The New Orleans Pelicans front office was able to let out a collective sigh of relief when they inked 22-year old basketball phenomenon Anthony Davis to a 5-year contract extension worth a whopping $145 million.
Davis was undoubtedly due for a max level pay day sooner or late after he averaged 24.4 points, 10.2 rebounds, 2.2 assists, 1.5 steals and 2.9 blocks in 36.1 minutes per game in 2014-2015. The Chicago native also led the league in PER at 30.89 while shooting 53% from the field and above 80% from the charity stripe. If that wasn’t more than enough, there are reports that during the offseason, Davis not only added 12 lbs of muscle for added strength and durability, but he’s also expanded his range to beyond the 3-point line.
However, the question is not whether or not Anthony Davis will be good enough to lead his team back into the Western Conference playoffs. Instead it will be whether or not his supporting cast, marred by serious injuries, has the talent level to match his play. With Jrue Holiday being limited to 15 minutes per game until the New Year, Tyreke Evans to miss the first 6-8 weeks after undergoing arthroscopic knee surgery and Eric Gordon’s history of nagging injuries, the Pelicans are going to need to rely on their depth.
With 17 games on their plate through October/November, the Pelicans will have a tough initial month trying to find their footing. Two of the first three games will come against the Golden State Warriors (October 27th and 31st), the team that swept them in the first round of the playoffs. Their schedule doesn’t get any lighter from there as other key match-ups for the Pelicans will come against rivals such as Oklahoma City Thunder (Nov. 18th) and San Antonio Spurs (Nov. 20th).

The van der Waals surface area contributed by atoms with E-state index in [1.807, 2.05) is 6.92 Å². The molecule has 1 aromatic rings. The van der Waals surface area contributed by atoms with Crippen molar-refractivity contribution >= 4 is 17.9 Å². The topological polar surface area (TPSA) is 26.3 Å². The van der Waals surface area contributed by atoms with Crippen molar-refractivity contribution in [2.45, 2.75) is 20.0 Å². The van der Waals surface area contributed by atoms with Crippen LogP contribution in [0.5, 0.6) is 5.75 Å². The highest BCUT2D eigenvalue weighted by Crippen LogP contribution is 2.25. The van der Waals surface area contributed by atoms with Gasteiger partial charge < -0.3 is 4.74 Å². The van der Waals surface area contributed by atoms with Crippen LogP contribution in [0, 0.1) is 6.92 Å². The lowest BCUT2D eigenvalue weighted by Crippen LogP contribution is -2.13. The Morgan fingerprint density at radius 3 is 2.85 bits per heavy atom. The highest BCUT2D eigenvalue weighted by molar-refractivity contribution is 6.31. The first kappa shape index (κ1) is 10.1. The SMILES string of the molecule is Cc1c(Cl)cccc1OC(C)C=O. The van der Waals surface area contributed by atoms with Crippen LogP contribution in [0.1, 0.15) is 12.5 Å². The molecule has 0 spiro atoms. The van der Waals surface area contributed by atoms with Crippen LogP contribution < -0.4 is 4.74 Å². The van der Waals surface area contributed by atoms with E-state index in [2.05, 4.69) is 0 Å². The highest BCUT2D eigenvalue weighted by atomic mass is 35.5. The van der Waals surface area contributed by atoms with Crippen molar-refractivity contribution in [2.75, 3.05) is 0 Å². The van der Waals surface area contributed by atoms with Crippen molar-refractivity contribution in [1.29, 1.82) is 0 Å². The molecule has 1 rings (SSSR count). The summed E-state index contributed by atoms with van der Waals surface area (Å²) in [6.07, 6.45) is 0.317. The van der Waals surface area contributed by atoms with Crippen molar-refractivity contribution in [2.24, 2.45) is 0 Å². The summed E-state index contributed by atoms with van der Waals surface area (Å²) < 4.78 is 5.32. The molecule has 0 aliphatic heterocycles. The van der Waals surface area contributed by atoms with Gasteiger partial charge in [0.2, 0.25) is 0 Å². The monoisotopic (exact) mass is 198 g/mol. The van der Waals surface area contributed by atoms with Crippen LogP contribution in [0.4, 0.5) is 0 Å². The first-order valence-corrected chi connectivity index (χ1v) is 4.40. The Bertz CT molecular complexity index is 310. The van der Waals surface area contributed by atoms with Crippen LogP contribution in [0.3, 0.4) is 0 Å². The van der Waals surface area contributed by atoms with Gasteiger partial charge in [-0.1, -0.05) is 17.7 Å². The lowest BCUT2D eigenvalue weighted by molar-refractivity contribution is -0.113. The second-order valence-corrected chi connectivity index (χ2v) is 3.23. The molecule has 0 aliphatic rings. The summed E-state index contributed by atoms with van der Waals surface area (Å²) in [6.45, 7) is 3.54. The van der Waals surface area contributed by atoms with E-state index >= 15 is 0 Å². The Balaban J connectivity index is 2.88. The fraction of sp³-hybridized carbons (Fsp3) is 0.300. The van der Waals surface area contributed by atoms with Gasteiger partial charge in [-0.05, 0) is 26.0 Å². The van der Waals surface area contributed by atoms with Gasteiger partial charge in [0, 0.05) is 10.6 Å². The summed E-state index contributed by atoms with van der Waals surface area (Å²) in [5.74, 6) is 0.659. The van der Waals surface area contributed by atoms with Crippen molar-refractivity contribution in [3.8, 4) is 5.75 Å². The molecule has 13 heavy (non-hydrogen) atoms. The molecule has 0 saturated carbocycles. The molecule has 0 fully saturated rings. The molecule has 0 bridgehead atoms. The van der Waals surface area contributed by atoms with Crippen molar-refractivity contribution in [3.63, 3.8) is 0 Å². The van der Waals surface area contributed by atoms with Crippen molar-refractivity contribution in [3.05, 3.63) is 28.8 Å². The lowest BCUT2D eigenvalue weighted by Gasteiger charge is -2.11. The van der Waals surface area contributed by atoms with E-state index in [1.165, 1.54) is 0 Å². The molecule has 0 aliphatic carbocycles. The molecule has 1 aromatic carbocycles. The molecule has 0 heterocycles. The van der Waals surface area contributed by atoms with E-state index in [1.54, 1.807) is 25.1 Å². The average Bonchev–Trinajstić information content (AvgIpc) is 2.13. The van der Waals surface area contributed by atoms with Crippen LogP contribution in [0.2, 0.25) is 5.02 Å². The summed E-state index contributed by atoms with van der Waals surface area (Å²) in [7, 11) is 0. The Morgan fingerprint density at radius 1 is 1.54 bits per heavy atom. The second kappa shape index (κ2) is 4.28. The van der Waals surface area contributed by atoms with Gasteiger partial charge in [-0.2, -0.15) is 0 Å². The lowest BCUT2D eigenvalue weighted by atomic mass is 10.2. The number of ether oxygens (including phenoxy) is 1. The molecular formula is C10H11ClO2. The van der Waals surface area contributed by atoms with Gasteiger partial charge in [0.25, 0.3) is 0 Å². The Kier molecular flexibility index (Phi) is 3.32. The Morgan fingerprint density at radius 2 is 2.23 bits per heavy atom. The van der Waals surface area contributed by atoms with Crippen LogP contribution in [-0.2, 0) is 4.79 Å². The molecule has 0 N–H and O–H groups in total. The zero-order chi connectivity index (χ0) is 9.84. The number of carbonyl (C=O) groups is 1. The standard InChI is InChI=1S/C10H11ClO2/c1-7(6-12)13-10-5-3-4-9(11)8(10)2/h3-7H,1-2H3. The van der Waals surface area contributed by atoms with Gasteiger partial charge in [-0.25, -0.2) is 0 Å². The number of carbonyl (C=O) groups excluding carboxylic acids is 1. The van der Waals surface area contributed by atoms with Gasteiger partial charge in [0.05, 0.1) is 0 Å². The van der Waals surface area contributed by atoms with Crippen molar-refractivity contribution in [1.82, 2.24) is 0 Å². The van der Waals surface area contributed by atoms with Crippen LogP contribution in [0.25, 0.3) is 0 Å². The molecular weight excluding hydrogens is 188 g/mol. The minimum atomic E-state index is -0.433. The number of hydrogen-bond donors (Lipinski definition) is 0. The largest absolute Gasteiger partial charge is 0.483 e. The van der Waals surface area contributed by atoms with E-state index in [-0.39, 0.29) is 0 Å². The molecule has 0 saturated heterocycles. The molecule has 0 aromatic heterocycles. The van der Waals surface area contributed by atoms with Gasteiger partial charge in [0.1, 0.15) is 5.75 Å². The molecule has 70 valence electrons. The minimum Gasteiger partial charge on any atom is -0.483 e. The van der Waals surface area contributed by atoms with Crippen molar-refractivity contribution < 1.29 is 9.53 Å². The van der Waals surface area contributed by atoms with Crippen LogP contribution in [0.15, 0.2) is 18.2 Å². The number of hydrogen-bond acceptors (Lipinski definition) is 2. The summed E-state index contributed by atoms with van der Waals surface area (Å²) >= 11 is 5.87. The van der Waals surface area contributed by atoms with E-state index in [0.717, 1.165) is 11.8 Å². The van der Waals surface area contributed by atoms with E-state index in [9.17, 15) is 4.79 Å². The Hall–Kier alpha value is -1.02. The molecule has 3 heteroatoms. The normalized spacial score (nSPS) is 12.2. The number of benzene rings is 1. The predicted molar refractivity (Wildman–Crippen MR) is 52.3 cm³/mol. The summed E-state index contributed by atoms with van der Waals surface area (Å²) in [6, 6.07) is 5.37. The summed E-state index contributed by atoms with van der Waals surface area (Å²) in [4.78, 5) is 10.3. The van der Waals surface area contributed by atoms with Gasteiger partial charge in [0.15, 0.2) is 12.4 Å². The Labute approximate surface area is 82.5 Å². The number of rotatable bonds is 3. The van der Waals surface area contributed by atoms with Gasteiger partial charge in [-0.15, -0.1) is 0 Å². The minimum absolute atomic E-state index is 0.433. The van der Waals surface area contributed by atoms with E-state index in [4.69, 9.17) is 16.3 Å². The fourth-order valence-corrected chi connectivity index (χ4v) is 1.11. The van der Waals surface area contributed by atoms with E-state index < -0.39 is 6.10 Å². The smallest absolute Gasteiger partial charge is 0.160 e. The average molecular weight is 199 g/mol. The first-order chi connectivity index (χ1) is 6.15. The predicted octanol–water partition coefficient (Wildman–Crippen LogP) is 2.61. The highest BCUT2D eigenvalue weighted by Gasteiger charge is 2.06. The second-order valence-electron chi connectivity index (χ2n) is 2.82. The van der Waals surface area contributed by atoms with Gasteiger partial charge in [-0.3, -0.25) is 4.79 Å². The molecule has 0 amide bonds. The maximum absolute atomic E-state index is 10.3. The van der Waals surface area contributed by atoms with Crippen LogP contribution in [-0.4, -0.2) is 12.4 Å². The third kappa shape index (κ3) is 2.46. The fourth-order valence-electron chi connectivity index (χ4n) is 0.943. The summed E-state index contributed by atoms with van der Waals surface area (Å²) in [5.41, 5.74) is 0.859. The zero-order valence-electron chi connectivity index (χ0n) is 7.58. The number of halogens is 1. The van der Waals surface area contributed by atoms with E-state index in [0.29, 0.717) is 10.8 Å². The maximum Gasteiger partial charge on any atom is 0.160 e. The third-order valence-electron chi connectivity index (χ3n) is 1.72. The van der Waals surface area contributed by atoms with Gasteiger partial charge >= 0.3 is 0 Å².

One key storyline to follow through this first month of NBA action will be the newly installed offensive system of head coach Alvin Gentry. Responsible for bringing the up-tempo style of play that saw success in Phoenix with Steve Nash, Lob City with Chris Paul and most recently, Golden State with Stephen Curry. Valuing spacing, ball movement and 3-pointers, there are a number of looming questions surrounding the fit with this roster. For one, how will the play of $12 million Omar Asik, whose primary use is to rebound the ball, be affected? The new offensive system may very well spark a resurgence in sharpshooter Ryan Anderson as he looks to bounce back from an injury-riddled 2014-2015 campaign. Underrated acquisitions like Nate Robinson and Kendrick Perkins give this need some much-needed toughness and veteran presences.
Courtesy of Rant Sports